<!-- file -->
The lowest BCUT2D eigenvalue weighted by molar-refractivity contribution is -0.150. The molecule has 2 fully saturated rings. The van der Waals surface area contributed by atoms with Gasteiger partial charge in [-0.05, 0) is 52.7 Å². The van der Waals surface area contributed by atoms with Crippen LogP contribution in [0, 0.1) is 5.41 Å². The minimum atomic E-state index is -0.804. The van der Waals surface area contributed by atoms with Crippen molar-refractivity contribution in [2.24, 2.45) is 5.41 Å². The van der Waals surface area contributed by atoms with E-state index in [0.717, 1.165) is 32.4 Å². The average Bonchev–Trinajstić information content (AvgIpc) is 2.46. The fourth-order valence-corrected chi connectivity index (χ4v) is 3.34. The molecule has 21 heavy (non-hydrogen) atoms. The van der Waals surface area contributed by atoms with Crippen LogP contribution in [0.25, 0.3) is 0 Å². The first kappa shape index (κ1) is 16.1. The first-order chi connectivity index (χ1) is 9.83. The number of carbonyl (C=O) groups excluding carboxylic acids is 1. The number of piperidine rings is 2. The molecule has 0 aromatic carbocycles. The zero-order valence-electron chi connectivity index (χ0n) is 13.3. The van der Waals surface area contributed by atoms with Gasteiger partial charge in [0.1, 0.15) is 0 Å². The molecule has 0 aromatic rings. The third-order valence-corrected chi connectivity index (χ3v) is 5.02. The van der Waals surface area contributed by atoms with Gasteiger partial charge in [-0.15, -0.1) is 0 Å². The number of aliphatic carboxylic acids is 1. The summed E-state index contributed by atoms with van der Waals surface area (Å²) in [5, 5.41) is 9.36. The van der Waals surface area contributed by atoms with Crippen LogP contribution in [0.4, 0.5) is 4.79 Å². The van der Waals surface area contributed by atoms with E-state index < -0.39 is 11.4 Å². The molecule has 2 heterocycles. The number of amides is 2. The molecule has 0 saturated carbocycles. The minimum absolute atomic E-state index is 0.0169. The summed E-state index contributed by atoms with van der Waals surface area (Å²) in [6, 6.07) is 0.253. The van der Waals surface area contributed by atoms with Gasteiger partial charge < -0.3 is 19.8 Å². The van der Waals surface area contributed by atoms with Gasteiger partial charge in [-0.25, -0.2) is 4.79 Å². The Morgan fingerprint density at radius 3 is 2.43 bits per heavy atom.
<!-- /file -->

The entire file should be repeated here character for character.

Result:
The lowest BCUT2D eigenvalue weighted by molar-refractivity contribution is -0.150. The molecule has 2 fully saturated rings. The van der Waals surface area contributed by atoms with Gasteiger partial charge in [-0.05, 0) is 52.7 Å². The van der Waals surface area contributed by atoms with Crippen LogP contribution in [0, 0.1) is 5.41 Å². The minimum atomic E-state index is -0.804. The van der Waals surface area contributed by atoms with Crippen molar-refractivity contribution in [2.24, 2.45) is 5.41 Å². The van der Waals surface area contributed by atoms with E-state index in [0.717, 1.165) is 32.4 Å². The average Bonchev–Trinajstić information content (AvgIpc) is 2.46. The fourth-order valence-corrected chi connectivity index (χ4v) is 3.34. The molecule has 21 heavy (non-hydrogen) atoms. The van der Waals surface area contributed by atoms with Crippen LogP contribution in [0.25, 0.3) is 0 Å². The first kappa shape index (κ1) is 16.1. The first-order chi connectivity index (χ1) is 9.83. The number of carbonyl (C=O) groups excluding carboxylic acids is 1. The number of piperidine rings is 2. The molecule has 0 aromatic carbocycles. The zero-order valence-electron chi connectivity index (χ0n) is 13.3. The van der Waals surface area contributed by atoms with Gasteiger partial charge in [0.1, 0.15) is 0 Å². The molecule has 0 aromatic rings. The third-order valence-corrected chi connectivity index (χ3v) is 5.02. The van der Waals surface area contributed by atoms with Gasteiger partial charge in [-0.15, -0.1) is 0 Å². The number of aliphatic carboxylic acids is 1. The summed E-state index contributed by atoms with van der Waals surface area (Å²) in [5, 5.41) is 9.36. The van der Waals surface area contributed by atoms with Crippen LogP contribution in [0.4, 0.5) is 4.79 Å². The van der Waals surface area contributed by atoms with E-state index < -0.39 is 11.4 Å². The molecule has 2 heterocycles. The number of amides is 2. The molecule has 0 saturated carbocycles. The minimum absolute atomic E-state index is 0.0169. The summed E-state index contributed by atoms with van der Waals surface area (Å²) in [6, 6.07) is 0.253. The van der Waals surface area contributed by atoms with Gasteiger partial charge < -0.3 is 19.8 Å². The van der Waals surface area contributed by atoms with Gasteiger partial charge in [-0.25, -0.2) is 4.79 Å². The Morgan fingerprint density at radius 3 is 2.43 bits per heavy atom.